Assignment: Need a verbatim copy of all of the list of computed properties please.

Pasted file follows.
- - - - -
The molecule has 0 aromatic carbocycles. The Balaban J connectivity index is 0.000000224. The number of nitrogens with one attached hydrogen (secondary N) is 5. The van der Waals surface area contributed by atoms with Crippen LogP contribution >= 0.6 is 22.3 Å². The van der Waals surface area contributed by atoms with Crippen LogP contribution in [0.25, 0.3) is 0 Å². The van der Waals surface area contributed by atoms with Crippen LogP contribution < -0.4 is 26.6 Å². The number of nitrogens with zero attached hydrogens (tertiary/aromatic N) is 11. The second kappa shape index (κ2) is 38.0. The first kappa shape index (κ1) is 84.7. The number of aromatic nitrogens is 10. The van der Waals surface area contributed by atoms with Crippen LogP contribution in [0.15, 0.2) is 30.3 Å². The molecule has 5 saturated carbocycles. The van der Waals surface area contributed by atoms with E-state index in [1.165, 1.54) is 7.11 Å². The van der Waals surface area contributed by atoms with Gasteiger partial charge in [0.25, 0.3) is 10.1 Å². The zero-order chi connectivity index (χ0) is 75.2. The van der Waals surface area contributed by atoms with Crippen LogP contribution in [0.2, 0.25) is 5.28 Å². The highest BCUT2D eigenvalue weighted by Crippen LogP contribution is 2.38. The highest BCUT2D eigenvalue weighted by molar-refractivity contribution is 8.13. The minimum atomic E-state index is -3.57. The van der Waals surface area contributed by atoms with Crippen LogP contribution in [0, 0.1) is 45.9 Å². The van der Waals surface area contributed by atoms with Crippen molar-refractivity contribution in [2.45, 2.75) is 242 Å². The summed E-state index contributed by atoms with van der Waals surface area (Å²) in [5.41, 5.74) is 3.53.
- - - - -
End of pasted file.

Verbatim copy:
The molecule has 0 aromatic carbocycles. The Balaban J connectivity index is 0.000000224. The number of nitrogens with one attached hydrogen (secondary N) is 5. The van der Waals surface area contributed by atoms with Crippen LogP contribution >= 0.6 is 22.3 Å². The van der Waals surface area contributed by atoms with Crippen LogP contribution in [0.25, 0.3) is 0 Å². The van der Waals surface area contributed by atoms with Crippen LogP contribution < -0.4 is 26.6 Å². The number of nitrogens with zero attached hydrogens (tertiary/aromatic N) is 11. The second kappa shape index (κ2) is 38.0. The first kappa shape index (κ1) is 84.7. The number of aromatic nitrogens is 10. The van der Waals surface area contributed by atoms with Crippen LogP contribution in [0.15, 0.2) is 30.3 Å². The molecule has 5 saturated carbocycles. The van der Waals surface area contributed by atoms with E-state index in [1.165, 1.54) is 7.11 Å². The van der Waals surface area contributed by atoms with Gasteiger partial charge in [0.25, 0.3) is 10.1 Å². The zero-order chi connectivity index (χ0) is 75.2. The van der Waals surface area contributed by atoms with Crippen LogP contribution in [0.2, 0.25) is 5.28 Å². The highest BCUT2D eigenvalue weighted by Crippen LogP contribution is 2.38. The highest BCUT2D eigenvalue weighted by molar-refractivity contribution is 8.13. The minimum atomic E-state index is -3.57. The van der Waals surface area contributed by atoms with Crippen LogP contribution in [0, 0.1) is 45.9 Å². The van der Waals surface area contributed by atoms with Crippen molar-refractivity contribution in [2.45, 2.75) is 242 Å². The summed E-state index contributed by atoms with van der Waals surface area (Å²) in [5.41, 5.74) is 3.53.